Dominic Alto: So, Eve, let me ask you. Is this a step in a right direction? And how do we fund a bill like this with a trillion-dollar price tag.

Eve Lando: No, absolutely. And this is something we talk on desk all the time, and one of the aspects is the public transportation, price tag that’s included in this bill. it is 39 billion and this is in addition to roughly 20 billion that had been spent since March 2020, and we were talking about how many things are going to disrupt the way we transport people and goods right now, whether it’s EVs, different kinds of roads, so perhaps spending, nearly one third of this infrastructure, bill on, on something that is not up to date, or is going through technological changes, might not be as efficient as one would like to see, and public transportation spending has been a weak spot for many reasons in the U.S., so we’re just watching how that debate, will, will play out.

Dominic Alto: Eve, something else that has garnered a lot of headlines are both cyberattacks and ransomware. Is this something that the team is looking at, and are there any provision in the bill that provide assistance?

Eve Lando: Of course. cyber security risk, is definitely on, on our radar. It is one of the criteria here at Thornburg that we use in the signing and ESG ranking for all of our muni holdings. there is about 60 billion, broadly defined as broadband financing. In my understanding portions of that, money will be earmarked and spent on making sure that state and local governments have enough, knowledge, ability, have the right systems, to address that and address that not piecemeal but perhaps there will be some centralized way of, dealing with the, ransom attacks.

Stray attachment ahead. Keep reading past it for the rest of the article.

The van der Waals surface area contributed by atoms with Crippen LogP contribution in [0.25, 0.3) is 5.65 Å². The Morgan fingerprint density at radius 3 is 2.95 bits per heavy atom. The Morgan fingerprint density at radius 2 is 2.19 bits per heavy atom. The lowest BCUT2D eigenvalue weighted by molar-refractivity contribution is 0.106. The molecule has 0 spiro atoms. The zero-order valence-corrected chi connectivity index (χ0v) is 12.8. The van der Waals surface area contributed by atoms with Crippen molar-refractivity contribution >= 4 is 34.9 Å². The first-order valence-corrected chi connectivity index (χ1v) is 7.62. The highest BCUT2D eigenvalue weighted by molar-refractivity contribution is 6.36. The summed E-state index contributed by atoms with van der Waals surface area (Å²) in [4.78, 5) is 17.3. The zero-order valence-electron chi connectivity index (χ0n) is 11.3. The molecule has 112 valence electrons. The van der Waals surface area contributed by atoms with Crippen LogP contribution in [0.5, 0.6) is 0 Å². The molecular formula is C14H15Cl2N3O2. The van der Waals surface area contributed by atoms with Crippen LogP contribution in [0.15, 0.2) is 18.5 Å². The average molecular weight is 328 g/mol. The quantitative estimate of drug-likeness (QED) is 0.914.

Dominic Alto: John, talking about cyberattacks, is there anything that’s really caught your attention about what has happened recently to municipalities?

John Bonnell: I think what caught my attention was just the number of cyberattacks that we have seen, impacting both municipalities and corporations and, and the, the consequences that can occur when that happens. It was very surprising to me to see how vulnerable all these systems are and again it just, it highlights the fact that there’s certain essential systems that we need to make sure are very resilient, to keep the economy going.

Dominic Alto: So Dave, with the increase in cyberattacks, how do you account for that when doing credit research?

David Ashley: To John’s point, I mean the numbers have increased. You see more of the headlines about this company or that, that entity has been breached. I think on a total aggregate level it’s probably very, very negligible still, but maybe we just don’t hear about them. That could be a possibility too. If you’re looking for settlements, why do they keep the headline news down? But I think in general it’s, you know, you just have to be careful with what you’re picking. It’s a factor to, to price in but not to get an evaluation right now but, you know, we, we look at a lot of different variables when we price bonds, and unfortunately a lot of those variables aren’t getting priced right now but we would love to get paid for a little bit more of that risk but right now it’s just not possible but yes, it is a variable that we look at to at least get a little compensation for.